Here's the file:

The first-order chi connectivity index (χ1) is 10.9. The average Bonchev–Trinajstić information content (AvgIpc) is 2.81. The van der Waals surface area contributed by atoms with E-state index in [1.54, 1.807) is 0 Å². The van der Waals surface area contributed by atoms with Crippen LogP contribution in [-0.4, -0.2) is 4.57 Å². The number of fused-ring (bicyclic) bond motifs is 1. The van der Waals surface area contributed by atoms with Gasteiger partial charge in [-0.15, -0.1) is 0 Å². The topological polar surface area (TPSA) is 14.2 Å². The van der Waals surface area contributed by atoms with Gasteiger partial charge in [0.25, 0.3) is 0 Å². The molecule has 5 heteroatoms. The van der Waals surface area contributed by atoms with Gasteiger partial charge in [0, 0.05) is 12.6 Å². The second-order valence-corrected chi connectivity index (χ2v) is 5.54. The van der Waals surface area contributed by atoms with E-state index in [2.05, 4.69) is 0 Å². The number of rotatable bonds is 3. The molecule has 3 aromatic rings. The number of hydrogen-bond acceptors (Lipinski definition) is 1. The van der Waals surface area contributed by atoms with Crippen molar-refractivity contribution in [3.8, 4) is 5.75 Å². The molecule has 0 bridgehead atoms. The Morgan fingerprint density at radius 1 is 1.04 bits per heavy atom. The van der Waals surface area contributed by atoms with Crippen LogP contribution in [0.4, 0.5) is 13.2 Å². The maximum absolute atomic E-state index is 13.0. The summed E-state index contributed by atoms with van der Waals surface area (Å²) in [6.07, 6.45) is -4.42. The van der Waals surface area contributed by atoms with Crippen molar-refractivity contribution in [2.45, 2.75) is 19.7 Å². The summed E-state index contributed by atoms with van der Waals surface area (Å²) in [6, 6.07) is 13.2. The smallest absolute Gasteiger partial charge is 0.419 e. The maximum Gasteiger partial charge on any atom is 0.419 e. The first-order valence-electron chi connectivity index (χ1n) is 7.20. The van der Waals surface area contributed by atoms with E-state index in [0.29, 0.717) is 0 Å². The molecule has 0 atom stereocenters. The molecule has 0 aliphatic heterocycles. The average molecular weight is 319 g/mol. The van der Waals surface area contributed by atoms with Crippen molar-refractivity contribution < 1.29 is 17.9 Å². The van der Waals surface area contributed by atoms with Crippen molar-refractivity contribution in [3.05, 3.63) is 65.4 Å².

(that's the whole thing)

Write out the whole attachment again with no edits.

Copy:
The first-order chi connectivity index (χ1) is 10.9. The average Bonchev–Trinajstić information content (AvgIpc) is 2.81. The van der Waals surface area contributed by atoms with E-state index in [1.54, 1.807) is 0 Å². The van der Waals surface area contributed by atoms with Crippen LogP contribution in [-0.4, -0.2) is 4.57 Å². The number of fused-ring (bicyclic) bond motifs is 1. The van der Waals surface area contributed by atoms with Gasteiger partial charge in [-0.15, -0.1) is 0 Å². The topological polar surface area (TPSA) is 14.2 Å². The van der Waals surface area contributed by atoms with Gasteiger partial charge in [0.25, 0.3) is 0 Å². The molecule has 5 heteroatoms. The van der Waals surface area contributed by atoms with Gasteiger partial charge in [0, 0.05) is 12.6 Å². The second-order valence-corrected chi connectivity index (χ2v) is 5.54. The van der Waals surface area contributed by atoms with E-state index in [2.05, 4.69) is 0 Å². The number of rotatable bonds is 3. The molecule has 3 aromatic rings. The number of hydrogen-bond acceptors (Lipinski definition) is 1. The van der Waals surface area contributed by atoms with Crippen molar-refractivity contribution in [3.8, 4) is 5.75 Å². The molecule has 0 bridgehead atoms. The Morgan fingerprint density at radius 1 is 1.04 bits per heavy atom. The van der Waals surface area contributed by atoms with Crippen LogP contribution in [0.4, 0.5) is 13.2 Å². The maximum absolute atomic E-state index is 13.0. The summed E-state index contributed by atoms with van der Waals surface area (Å²) in [6.07, 6.45) is -4.42. The van der Waals surface area contributed by atoms with Crippen molar-refractivity contribution in [2.45, 2.75) is 19.7 Å². The summed E-state index contributed by atoms with van der Waals surface area (Å²) in [6, 6.07) is 13.2. The smallest absolute Gasteiger partial charge is 0.419 e. The maximum Gasteiger partial charge on any atom is 0.419 e. The first-order valence-electron chi connectivity index (χ1n) is 7.20. The van der Waals surface area contributed by atoms with E-state index in [0.29, 0.717) is 0 Å². The molecule has 0 atom stereocenters. The molecule has 0 aliphatic heterocycles. The average molecular weight is 319 g/mol. The van der Waals surface area contributed by atoms with Crippen molar-refractivity contribution < 1.29 is 17.9 Å². The van der Waals surface area contributed by atoms with Crippen molar-refractivity contribution in [3.05, 3.63) is 65.4 Å².